It was Minshaw himself however who took the start of the race, opening up a small advantage before David Hart in a similar T70, closely followed by the nimble Lola T290 of Michael Gans began to reel in the Englishman. On lap 7 however Hart’s challenge was over; a collision with Minshaw while challenging for the lead causing the Dutchman to retire his T70 with a damaged door and bent steering.
It was Gans who then took up the fight, passing Minshaw on the twisty sections but struggling to keep the raw power of the 5 litre Chevy V8 engined Lola behind on the straights. And while Gans was blessed with clear air once Minshaw pitted, by the time the T290 made it’s pitstop the lead was gone; some fantastic lap times by the recently installed Phil Keen firmly planting the #36 Lola at the top of the timing sheets as the race headed for the closing stages.
Meanwhile, Simon Hadfield had climbed aboard the white and blue Lola T70 shared with Leo Voyazides and was continuing to progress through the field; qualifying issues having caused the duo to start from the very back of the grid. Although Hadfield was soon passed both the T70 of Jason Wright and the T290 of Gans, Keen proved just too far in front for even the vastly experienced Hadfield to set about catching, leaving Keen and Minshaw to eventually claim a 19 second victory.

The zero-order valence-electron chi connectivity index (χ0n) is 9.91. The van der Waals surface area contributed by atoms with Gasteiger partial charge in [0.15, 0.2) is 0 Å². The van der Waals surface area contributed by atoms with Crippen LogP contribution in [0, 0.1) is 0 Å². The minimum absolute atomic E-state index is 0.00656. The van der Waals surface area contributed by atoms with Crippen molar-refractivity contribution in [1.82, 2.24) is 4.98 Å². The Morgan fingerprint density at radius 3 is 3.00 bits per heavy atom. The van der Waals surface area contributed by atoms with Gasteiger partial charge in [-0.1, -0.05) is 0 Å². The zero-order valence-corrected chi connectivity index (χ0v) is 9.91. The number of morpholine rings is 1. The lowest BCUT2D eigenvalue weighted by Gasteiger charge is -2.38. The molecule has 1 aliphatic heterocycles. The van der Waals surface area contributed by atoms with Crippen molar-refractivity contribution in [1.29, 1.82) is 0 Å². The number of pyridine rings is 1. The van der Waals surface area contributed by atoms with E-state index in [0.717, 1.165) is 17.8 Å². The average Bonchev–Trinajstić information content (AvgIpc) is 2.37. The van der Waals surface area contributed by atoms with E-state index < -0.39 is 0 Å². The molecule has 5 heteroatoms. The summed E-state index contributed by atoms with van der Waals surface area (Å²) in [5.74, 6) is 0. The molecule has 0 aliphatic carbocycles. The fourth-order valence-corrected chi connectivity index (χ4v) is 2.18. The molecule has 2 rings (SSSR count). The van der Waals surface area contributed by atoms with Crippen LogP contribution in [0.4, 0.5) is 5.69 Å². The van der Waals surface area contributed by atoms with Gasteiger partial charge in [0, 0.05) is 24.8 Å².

With just a few minutes remaining it appeared Gans had been cruelly robbed of a fantastic podium by a charging Gary Pearson in the #23 Lola T70.
However the race was brought to a premature end; Michael Lyons in his Osella the cause of the red flag having become beached in the middle of the track after the loss of a rear wheel. And on count back luck was on the side of Gans; the T290 pilot rewarded with the final step of the podium to go with his Marko class victory.
Had the race not been red-flagged, Gans may well have struggled to hold onto the Marko Class victory as well as the overall podium. Nick Padmore had been absolutely flying in his Lola T212 during the second half of the race but in the end had to settle for fifth and second in class as a result of the halt. And remarkably, despite being the cause of the red flag, the Osella of Lyons and Manfredo Rossi di Montelera was still classified 6th overall and 3rd in class!